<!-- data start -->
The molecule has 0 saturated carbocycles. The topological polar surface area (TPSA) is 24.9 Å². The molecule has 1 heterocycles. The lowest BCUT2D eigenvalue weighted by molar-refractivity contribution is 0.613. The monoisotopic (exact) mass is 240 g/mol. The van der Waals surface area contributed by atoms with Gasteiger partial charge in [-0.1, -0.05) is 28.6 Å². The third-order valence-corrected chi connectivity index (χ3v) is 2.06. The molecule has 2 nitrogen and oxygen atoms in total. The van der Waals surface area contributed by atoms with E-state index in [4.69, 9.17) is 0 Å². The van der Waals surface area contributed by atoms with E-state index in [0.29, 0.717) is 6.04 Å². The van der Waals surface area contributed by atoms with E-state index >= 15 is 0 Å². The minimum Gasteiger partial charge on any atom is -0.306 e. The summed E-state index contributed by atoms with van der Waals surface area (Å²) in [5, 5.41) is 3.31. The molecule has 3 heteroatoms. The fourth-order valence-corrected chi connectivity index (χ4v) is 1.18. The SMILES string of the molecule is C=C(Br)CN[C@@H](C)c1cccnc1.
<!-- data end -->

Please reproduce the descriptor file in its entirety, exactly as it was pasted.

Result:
The molecule has 0 saturated carbocycles. The topological polar surface area (TPSA) is 24.9 Å². The molecule has 1 heterocycles. The lowest BCUT2D eigenvalue weighted by molar-refractivity contribution is 0.613. The monoisotopic (exact) mass is 240 g/mol. The van der Waals surface area contributed by atoms with Gasteiger partial charge in [-0.1, -0.05) is 28.6 Å². The third-order valence-corrected chi connectivity index (χ3v) is 2.06. The molecule has 2 nitrogen and oxygen atoms in total. The van der Waals surface area contributed by atoms with E-state index in [4.69, 9.17) is 0 Å². The van der Waals surface area contributed by atoms with E-state index in [0.29, 0.717) is 6.04 Å². The van der Waals surface area contributed by atoms with E-state index >= 15 is 0 Å². The minimum Gasteiger partial charge on any atom is -0.306 e. The summed E-state index contributed by atoms with van der Waals surface area (Å²) in [5, 5.41) is 3.31. The molecule has 3 heteroatoms. The fourth-order valence-corrected chi connectivity index (χ4v) is 1.18. The SMILES string of the molecule is C=C(Br)CN[C@@H](C)c1cccnc1.